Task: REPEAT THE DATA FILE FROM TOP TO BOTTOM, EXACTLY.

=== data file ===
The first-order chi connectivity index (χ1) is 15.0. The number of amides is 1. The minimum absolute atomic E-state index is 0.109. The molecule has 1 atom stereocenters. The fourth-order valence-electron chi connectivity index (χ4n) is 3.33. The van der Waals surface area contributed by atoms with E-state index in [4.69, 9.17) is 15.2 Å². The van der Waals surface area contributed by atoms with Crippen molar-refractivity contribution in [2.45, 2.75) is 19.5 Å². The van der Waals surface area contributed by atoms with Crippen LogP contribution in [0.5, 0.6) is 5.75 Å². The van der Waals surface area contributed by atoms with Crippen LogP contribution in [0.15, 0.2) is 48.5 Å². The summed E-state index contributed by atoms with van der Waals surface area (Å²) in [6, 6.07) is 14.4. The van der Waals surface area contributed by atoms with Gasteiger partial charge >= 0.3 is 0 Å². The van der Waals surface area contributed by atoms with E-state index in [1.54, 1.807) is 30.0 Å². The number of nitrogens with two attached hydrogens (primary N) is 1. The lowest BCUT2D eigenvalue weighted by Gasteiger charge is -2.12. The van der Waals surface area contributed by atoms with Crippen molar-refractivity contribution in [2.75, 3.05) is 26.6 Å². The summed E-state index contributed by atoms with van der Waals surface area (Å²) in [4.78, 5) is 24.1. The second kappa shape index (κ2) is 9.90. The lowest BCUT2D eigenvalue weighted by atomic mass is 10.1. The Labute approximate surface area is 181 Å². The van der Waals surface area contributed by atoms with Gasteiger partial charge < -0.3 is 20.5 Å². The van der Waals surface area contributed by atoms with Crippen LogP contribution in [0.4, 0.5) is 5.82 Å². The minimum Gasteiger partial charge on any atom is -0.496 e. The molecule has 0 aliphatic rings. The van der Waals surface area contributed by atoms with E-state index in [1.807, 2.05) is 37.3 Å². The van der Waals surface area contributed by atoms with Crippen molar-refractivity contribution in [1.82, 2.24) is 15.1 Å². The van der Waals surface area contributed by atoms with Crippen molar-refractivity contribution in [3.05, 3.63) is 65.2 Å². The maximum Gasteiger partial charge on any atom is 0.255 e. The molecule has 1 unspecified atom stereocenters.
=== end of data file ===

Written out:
The first-order chi connectivity index (χ1) is 15.0. The number of amides is 1. The minimum absolute atomic E-state index is 0.109. The molecule has 1 atom stereocenters. The fourth-order valence-electron chi connectivity index (χ4n) is 3.33. The van der Waals surface area contributed by atoms with E-state index in [4.69, 9.17) is 15.2 Å². The van der Waals surface area contributed by atoms with Crippen molar-refractivity contribution in [2.45, 2.75) is 19.5 Å². The van der Waals surface area contributed by atoms with Crippen LogP contribution in [0.5, 0.6) is 5.75 Å². The van der Waals surface area contributed by atoms with Crippen LogP contribution in [0.15, 0.2) is 48.5 Å². The summed E-state index contributed by atoms with van der Waals surface area (Å²) in [6, 6.07) is 14.4. The van der Waals surface area contributed by atoms with Gasteiger partial charge >= 0.3 is 0 Å². The van der Waals surface area contributed by atoms with E-state index in [1.54, 1.807) is 30.0 Å². The number of nitrogens with two attached hydrogens (primary N) is 1. The lowest BCUT2D eigenvalue weighted by Gasteiger charge is -2.12. The van der Waals surface area contributed by atoms with Crippen molar-refractivity contribution in [2.75, 3.05) is 26.6 Å². The summed E-state index contributed by atoms with van der Waals surface area (Å²) in [4.78, 5) is 24.1. The second kappa shape index (κ2) is 9.90. The lowest BCUT2D eigenvalue weighted by atomic mass is 10.1. The Labute approximate surface area is 181 Å². The van der Waals surface area contributed by atoms with Gasteiger partial charge < -0.3 is 20.5 Å². The van der Waals surface area contributed by atoms with Crippen LogP contribution in [0.4, 0.5) is 5.82 Å². The minimum Gasteiger partial charge on any atom is -0.496 e. The molecule has 0 aliphatic rings. The van der Waals surface area contributed by atoms with E-state index in [1.807, 2.05) is 37.3 Å². The van der Waals surface area contributed by atoms with Crippen molar-refractivity contribution in [1.82, 2.24) is 15.1 Å². The van der Waals surface area contributed by atoms with Crippen molar-refractivity contribution in [3.05, 3.63) is 65.2 Å². The maximum Gasteiger partial charge on any atom is 0.255 e. The molecule has 1 unspecified atom stereocenters.